How many of us in the working world know anything about the high school or college test scores of our colleagues?  We know the research tells us that SAT scores are no indicator of how students perform in college.  We know that plenty of people who weren’t great students do very well for themselves.  So why are test scores the typical outcome being measured?  Why not measure outcomes like responsibility, accountability, creativity, time management, self-direction, and initiative?  Aren’t THESE the very things that make a difference in the working world?  Wouldn’t those outcomes lead to good things for students?  If you had these outcomes and not-so-great test scores, wouldn’t you manage to make your way in the world and with a decent, or great, deal of success?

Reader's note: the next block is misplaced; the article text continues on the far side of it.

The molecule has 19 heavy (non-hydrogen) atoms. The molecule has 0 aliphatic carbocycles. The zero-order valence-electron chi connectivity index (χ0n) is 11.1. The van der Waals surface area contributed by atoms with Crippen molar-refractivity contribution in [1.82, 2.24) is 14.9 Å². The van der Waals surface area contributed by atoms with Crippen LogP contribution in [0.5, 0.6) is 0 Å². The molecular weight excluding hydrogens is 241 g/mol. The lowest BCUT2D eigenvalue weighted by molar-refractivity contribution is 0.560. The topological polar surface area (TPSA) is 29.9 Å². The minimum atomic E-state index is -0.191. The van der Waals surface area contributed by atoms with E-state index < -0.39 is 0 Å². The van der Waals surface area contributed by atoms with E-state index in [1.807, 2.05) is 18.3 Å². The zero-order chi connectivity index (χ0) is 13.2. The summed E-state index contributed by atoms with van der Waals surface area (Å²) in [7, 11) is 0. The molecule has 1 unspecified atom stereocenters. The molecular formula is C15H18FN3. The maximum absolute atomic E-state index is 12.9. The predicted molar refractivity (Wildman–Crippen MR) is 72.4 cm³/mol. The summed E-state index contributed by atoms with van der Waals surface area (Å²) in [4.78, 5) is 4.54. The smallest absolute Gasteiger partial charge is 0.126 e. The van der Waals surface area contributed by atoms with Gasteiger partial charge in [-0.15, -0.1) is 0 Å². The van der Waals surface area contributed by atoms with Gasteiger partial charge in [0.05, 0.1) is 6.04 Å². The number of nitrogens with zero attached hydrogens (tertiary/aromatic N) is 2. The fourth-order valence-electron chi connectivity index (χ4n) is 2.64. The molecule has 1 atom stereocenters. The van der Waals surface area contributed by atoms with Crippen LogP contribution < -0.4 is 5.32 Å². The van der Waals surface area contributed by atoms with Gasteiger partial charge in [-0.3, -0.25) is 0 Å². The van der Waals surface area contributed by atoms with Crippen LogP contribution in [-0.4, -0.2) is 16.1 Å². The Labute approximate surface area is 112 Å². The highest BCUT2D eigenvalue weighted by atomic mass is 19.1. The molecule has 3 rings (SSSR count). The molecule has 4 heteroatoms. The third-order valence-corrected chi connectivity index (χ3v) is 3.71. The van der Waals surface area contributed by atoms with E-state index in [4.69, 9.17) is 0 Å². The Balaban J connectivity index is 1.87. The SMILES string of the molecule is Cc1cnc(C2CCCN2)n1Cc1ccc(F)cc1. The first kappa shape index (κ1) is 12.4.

Part of changing the education paradigm must include this. It must include shifting what we value in education and what we think an education is supposed to offer students.

Outcomes that consider what life requires seem pretty important.  Yet, traditional education either doesn’t consider this or it claims to but does nothing about “delivering” on it because of its emphasis on test scores.  We need to change that.  Traditional schools are delivering to the world students who can’t perform in it – they’ve been prepared for school, not for life.